- Associated Press - Friday, October 10, 2014

LINCOLN, Neb. (AP) - Nebraska prison administrators ignored repeated warnings about an inmate who later killed four people in Omaha and at one point refused to even discuss his mental health status, two deputy state ombudsmen said Friday.

Jerall Moreland and James Davis with the state ombudsman’s office told a legislative committee that they pushed officials to develop a transition-to-release plan for Nikko Jenkins, who was scheduled for release in July 2013 after spending 3 ½ years in an isolation unit. Jenkins was released directly from segregation despite his pleas for a mental-health civil commitment, and went on a 10-day rampage a month later.

Davis and Moreland said they requested a meeting with prison administrators to discuss Jenkins’ mental health status as his release date neared. But after the meeting began, Davis said, former corrections department lawyer Sharon Lindgren told them that prisons staff would not discuss Jenkins’ mental health - only a transition plan.

“I was surprised and shocked and very upset,” Davis said.

Nebraska’s prison system has come under intense scrutiny for its handling of the Jenkins case and other high-profile missteps, including prematurely releasing hundreds of inmates whose sentences were miscalculated. Moreland and Davis’s comments came during the latest in a series of legislative hearings to investigate what caused such problems.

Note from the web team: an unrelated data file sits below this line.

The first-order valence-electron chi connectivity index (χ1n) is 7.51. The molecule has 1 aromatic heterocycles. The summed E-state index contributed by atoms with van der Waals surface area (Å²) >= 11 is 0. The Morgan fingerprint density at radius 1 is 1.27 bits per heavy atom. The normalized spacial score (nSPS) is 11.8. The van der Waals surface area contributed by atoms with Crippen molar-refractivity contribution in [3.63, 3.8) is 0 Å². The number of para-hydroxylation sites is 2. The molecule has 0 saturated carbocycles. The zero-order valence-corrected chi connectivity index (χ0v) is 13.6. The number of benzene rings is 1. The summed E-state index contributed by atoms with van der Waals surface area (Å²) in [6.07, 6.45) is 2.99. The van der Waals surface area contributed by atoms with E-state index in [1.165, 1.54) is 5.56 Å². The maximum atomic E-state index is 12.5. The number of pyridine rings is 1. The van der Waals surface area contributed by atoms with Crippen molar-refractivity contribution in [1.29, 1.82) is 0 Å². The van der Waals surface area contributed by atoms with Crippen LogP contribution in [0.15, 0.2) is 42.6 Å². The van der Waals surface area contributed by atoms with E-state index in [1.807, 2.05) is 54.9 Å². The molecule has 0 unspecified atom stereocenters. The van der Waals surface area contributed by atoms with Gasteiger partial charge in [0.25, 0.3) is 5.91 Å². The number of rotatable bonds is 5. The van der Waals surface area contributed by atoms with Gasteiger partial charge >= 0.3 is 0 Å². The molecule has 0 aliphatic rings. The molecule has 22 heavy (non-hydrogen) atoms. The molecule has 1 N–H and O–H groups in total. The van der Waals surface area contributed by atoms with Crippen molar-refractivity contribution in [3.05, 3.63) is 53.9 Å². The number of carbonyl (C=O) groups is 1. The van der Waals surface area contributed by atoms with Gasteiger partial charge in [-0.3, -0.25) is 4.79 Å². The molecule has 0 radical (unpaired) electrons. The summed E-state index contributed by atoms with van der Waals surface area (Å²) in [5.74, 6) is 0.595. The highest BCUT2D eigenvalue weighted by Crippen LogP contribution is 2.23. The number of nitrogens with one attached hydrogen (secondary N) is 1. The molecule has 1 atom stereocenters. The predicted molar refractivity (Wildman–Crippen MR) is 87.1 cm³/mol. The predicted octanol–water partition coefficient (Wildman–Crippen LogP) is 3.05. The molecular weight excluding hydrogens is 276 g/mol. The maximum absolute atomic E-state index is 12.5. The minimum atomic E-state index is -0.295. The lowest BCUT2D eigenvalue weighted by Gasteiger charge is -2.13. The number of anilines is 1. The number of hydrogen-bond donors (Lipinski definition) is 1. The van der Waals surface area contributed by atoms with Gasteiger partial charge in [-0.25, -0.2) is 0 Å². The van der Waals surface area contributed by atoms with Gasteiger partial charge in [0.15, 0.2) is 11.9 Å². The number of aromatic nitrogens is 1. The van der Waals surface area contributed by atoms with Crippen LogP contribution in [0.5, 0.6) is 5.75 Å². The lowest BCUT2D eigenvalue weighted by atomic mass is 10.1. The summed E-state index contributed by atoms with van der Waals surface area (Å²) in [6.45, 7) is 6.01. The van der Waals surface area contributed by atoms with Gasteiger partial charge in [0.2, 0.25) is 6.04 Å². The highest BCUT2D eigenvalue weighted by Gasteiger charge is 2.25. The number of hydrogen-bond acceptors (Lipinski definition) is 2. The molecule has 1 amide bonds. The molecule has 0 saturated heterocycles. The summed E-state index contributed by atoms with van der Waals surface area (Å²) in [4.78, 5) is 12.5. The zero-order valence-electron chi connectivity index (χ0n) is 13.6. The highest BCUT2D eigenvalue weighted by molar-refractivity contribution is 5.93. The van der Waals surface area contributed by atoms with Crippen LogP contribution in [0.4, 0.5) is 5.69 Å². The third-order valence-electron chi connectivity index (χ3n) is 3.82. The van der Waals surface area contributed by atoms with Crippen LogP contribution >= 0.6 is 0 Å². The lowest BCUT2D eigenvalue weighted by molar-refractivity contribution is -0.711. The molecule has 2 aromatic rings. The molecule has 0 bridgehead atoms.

Jenkins had a long history of disciplinary problems while incarcerated, and behaved bizarrely while in segregation. State psychologists have said they believed Jenkins had behavioral and not mental health problems - a conclusion strongly disputed by private psychiatrists who were hired to evaluate Jenkins. The dissenting opinion by a private psychiatrist, Dr. Natalie Baker, was ignored by state psychologists and wasn’t shared with a local prosecutor or the state ombudsman’s office.

The ombudsman’s office became involved with Jenkins in 2008, and worked with state Sen. Ernie Chambers of Omaha to try to ensure that Jenkins would receive adequate care.

Davis said he reached out to state corrections officials, including then-director Bob Houston, to talk about mental health treatment options for Jenkins. Davis said he was unaware of Baker’s report when he met with state prison officials in March 2013.

A top prisons deputy, Larry Wayne, later told Davis that he was “tired of us beating up on him about Nikko Jenkins’ mental health,” Davis said.

Moreland said he also met to discuss options for Jenkins and see whether prison officials would let Jenkins into the general population to help with his transition. Wayne expressed concern that Jenkins might kill an inmate or prison worker, Moreland said.

Wayne testified Friday that he wasn’t told that Jenkins had threatened to kill people until after the murders, for which he was convicted this year. But Wayne acknowledged that he never questioned the opinion of the state’s behavioral health administrator, who told him Jenkins was faking mental health problems. Nor did he seek the opinion of Baker, the psychiatrist who disagreed.

Wayne said he knew Jenkins had asked to go to the Lincoln Regional Center, a state psychiatric hospital, but said he believed Jenkins was trying to manipulate officials despite having only six weeks to go.

State Sen. Steve Lathrop, the committee’s chairman, chastised Wayne and other prison officials for ignoring multiple red flags in Jenkins’ case.

“If there’s a failure over there, it’s that some people have tuned (the inmates) out and quit caring,” Lathrop said.

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